Observational work is not new – people from J. Krishnamurti to Edgar Tolle have experienced and written about it. The first person, to my knowledge, to bring the entire body, blood, muscle, lungs, personality, everything, into the observational arena was Dr. Marvin Solit. He began his professional career as an Osteopathic physician and early Rolfer. He came to realize that the therapeutic intervention itself made it impossible for certain kinds of healing to happen. He began playing with self-observation of physical sensation and taking the brakes off the body’s un-programmed natural actions. He discovered that this led slowly towards an unwinding of painful patterns, both physical and behavioral.  

Coming from a medical profession, Dr. Solit, along with a growing community, were interested in health and pain relief. The idea of repairing and healing the entire human system by a process of unwinding that occurs spontaneously under self-observation is where they initially headed (and found results!). Later some of us found that this was also a process in which information, previously unknown, would sometimes arise. Once in awhile I became aware that I could sense a programmed habit in the split second before it fired off, and that was when I realized that with non-directed observation we have a very powerful new tool.  To be able to “see” the brain suddenly initiate some action or thought is to be able to intervene in its learned programming before the action or thought has come into existence. We can lose the automatic man! It’s rather exciting actually.

People who have engaged in the kind of meditation that is not directed in any way instead of the more directed versions like visualizations, watching the breath, or chanting, will have become familiar with how to use consciousness in this way. There are four modifications still to make to this kind of “meditation”: first, that you begin with standing and avoid sitting entirely; second, that you begin your focusing on whatever comes to your attention first, no matter what it is; third, that you set aside all background theory, dogma, or meaning; and fourth, do not call this meditation. Words are laden with meaning and interpretation – that’s their function. Dr. Solit called this work “Non-Directed Body Movement”. He was never happy with the name and I have found it cumbersome and too full of meaning as well. As this is a process for getting underneath our habitual interpretations, let’s begin with as clean a slate as possible.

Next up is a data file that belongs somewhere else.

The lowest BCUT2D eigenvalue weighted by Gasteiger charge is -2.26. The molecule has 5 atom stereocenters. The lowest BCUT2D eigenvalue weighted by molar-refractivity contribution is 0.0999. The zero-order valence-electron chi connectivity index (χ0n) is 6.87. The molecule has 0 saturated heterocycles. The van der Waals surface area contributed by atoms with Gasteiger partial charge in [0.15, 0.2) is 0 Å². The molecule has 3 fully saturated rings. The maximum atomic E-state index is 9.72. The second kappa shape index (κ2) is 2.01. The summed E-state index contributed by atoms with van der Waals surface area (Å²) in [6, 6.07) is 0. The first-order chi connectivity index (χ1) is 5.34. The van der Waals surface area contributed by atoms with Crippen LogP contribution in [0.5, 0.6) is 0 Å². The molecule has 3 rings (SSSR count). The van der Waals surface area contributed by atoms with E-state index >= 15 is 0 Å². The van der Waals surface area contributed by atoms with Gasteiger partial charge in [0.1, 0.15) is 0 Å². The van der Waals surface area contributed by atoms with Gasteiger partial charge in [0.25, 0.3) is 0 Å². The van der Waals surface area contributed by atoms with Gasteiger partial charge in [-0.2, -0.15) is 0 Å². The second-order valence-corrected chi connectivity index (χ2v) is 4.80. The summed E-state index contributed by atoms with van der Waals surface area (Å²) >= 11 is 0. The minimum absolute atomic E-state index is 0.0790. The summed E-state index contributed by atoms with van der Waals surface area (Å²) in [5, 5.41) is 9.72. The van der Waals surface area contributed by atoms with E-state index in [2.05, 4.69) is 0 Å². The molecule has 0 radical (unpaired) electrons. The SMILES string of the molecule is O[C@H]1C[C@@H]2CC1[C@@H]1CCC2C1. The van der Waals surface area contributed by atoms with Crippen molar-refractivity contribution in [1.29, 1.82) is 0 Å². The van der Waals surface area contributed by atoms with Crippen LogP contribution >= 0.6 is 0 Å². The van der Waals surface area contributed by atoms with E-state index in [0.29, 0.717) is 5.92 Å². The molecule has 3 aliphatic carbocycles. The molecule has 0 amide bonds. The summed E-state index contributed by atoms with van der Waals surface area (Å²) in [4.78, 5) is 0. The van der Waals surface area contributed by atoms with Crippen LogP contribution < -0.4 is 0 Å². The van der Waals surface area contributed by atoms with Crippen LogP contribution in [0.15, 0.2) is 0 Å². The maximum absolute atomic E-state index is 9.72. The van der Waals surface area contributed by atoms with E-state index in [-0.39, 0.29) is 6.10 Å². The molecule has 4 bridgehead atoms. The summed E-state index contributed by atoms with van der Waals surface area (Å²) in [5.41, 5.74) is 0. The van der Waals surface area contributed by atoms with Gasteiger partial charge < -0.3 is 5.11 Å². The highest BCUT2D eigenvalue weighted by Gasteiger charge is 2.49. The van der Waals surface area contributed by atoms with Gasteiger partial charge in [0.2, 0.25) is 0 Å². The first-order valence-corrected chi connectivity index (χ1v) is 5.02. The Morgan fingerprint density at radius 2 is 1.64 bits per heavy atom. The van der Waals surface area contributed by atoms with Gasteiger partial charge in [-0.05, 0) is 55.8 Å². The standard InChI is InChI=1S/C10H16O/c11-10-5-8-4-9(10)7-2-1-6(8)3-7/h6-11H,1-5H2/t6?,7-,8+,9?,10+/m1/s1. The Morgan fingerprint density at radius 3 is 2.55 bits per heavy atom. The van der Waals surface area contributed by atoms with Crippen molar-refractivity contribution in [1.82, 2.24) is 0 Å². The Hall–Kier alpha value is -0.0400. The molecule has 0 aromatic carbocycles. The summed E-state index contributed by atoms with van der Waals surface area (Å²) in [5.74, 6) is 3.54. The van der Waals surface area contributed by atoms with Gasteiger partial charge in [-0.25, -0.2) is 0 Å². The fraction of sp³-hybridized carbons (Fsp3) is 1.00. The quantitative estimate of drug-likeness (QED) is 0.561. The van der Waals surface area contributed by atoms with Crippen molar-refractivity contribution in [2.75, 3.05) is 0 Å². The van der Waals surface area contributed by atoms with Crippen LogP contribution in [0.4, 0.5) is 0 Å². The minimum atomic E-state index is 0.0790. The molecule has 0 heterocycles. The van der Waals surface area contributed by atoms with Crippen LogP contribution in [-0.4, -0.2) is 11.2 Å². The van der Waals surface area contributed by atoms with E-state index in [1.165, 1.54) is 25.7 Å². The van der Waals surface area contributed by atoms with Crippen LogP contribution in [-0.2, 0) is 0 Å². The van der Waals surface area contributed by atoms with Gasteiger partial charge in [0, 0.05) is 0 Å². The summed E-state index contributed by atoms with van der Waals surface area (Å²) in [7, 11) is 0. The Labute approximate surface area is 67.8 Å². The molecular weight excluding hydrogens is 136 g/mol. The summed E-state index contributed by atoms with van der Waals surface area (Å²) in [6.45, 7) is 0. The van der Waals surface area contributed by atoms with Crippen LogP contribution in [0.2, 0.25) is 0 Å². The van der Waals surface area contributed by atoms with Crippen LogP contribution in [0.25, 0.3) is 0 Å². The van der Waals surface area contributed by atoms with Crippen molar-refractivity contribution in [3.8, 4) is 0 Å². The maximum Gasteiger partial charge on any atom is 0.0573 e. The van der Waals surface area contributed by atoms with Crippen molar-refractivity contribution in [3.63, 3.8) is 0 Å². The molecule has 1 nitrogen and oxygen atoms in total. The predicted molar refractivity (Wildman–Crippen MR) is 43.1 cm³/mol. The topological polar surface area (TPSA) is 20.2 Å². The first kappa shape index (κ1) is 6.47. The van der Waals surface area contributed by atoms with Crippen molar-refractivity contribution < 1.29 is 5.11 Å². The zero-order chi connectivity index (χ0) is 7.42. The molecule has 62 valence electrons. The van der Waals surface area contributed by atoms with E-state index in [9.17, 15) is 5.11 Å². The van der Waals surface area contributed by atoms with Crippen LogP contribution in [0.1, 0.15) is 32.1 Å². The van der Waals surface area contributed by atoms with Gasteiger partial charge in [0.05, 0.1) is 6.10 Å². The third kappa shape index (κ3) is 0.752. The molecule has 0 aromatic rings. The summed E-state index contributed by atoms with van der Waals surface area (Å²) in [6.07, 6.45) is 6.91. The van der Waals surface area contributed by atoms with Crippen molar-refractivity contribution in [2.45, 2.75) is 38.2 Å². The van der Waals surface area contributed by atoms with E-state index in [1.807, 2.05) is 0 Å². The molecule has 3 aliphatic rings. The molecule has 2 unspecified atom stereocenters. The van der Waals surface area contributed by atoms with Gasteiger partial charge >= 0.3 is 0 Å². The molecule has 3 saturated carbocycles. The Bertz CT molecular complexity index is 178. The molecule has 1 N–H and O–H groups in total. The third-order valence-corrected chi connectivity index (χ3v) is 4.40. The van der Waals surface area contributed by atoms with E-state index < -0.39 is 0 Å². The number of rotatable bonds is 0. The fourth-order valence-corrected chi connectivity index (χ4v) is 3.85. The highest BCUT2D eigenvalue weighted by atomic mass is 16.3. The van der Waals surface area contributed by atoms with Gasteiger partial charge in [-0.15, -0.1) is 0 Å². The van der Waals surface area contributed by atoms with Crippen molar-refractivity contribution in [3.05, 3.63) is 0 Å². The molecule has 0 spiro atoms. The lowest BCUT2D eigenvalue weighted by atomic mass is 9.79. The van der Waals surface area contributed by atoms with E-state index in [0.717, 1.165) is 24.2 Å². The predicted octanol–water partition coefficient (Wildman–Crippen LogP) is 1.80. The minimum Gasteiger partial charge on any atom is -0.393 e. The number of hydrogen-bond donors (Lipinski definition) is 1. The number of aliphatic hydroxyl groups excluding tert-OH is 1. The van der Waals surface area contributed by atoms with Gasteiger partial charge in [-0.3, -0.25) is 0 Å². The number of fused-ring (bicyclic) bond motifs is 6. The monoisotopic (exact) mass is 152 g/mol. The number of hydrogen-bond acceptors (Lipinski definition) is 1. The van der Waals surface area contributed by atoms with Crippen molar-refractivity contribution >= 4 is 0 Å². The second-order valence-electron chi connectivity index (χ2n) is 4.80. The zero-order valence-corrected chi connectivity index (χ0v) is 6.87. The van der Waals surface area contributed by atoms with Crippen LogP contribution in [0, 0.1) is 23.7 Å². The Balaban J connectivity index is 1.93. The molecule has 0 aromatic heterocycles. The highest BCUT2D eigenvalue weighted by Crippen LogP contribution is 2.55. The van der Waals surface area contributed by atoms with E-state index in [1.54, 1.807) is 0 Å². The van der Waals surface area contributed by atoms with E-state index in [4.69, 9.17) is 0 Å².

In keeping with the understanding that this work is about pure experience, I will first give you the rules of the road – the “how to” of what some of us have come to call “standing around”. We have to call it something so we can talk to each other, and this is the most interpretively neutral thing I could come up with. Feel free to call it whatever you like. I would suggest that once you’ve read the how-to section, put the book down and start “standing around”. But, no rules, no expectations – follow your own nose on this and see what happens. Remember, whatever results may or may not arise will be unexpected…..and then something else will happen.